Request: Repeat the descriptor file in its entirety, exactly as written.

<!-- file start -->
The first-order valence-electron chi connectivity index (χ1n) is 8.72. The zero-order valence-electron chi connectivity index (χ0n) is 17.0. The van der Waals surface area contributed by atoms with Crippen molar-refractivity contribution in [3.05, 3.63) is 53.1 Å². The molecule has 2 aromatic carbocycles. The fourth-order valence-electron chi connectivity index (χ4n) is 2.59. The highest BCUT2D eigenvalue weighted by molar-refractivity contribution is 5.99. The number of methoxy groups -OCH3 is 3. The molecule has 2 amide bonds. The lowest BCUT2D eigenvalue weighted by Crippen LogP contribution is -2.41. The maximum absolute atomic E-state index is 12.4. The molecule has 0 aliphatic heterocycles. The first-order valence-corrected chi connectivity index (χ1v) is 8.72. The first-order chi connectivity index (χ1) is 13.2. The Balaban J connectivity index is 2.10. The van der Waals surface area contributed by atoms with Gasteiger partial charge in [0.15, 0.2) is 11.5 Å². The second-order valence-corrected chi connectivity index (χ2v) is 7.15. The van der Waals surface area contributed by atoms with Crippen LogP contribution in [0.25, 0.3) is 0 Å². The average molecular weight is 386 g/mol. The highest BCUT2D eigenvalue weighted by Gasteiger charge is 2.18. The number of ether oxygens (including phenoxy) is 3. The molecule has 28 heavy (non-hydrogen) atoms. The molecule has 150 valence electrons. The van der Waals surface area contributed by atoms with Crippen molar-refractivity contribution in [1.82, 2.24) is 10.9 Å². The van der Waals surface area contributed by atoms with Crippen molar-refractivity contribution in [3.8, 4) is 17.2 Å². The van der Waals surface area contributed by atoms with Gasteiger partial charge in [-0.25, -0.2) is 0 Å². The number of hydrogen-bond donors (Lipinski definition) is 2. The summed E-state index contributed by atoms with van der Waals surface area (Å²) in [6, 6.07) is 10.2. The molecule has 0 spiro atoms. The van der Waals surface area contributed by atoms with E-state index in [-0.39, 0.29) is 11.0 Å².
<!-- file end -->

The first-order valence-electron chi connectivity index (χ1n) is 8.72. The zero-order valence-electron chi connectivity index (χ0n) is 17.0. The van der Waals surface area contributed by atoms with Crippen molar-refractivity contribution in [3.05, 3.63) is 53.1 Å². The molecule has 2 aromatic carbocycles. The fourth-order valence-electron chi connectivity index (χ4n) is 2.59. The highest BCUT2D eigenvalue weighted by molar-refractivity contribution is 5.99. The number of methoxy groups -OCH3 is 3. The molecule has 2 amide bonds. The lowest BCUT2D eigenvalue weighted by Crippen LogP contribution is -2.41. The maximum absolute atomic E-state index is 12.4. The molecule has 0 aliphatic heterocycles. The first-order valence-corrected chi connectivity index (χ1v) is 8.72. The first-order chi connectivity index (χ1) is 13.2. The Balaban J connectivity index is 2.10. The van der Waals surface area contributed by atoms with Gasteiger partial charge in [0.15, 0.2) is 11.5 Å². The second-order valence-corrected chi connectivity index (χ2v) is 7.15. The van der Waals surface area contributed by atoms with Crippen LogP contribution in [0.25, 0.3) is 0 Å². The average molecular weight is 386 g/mol. The highest BCUT2D eigenvalue weighted by Gasteiger charge is 2.18. The number of ether oxygens (including phenoxy) is 3. The molecule has 28 heavy (non-hydrogen) atoms. The molecule has 150 valence electrons. The van der Waals surface area contributed by atoms with Crippen molar-refractivity contribution in [1.82, 2.24) is 10.9 Å². The van der Waals surface area contributed by atoms with Crippen molar-refractivity contribution in [3.8, 4) is 17.2 Å². The van der Waals surface area contributed by atoms with Gasteiger partial charge in [-0.25, -0.2) is 0 Å². The number of hydrogen-bond donors (Lipinski definition) is 2. The summed E-state index contributed by atoms with van der Waals surface area (Å²) in [6, 6.07) is 10.2. The molecule has 0 spiro atoms. The van der Waals surface area contributed by atoms with E-state index in [-0.39, 0.29) is 11.0 Å².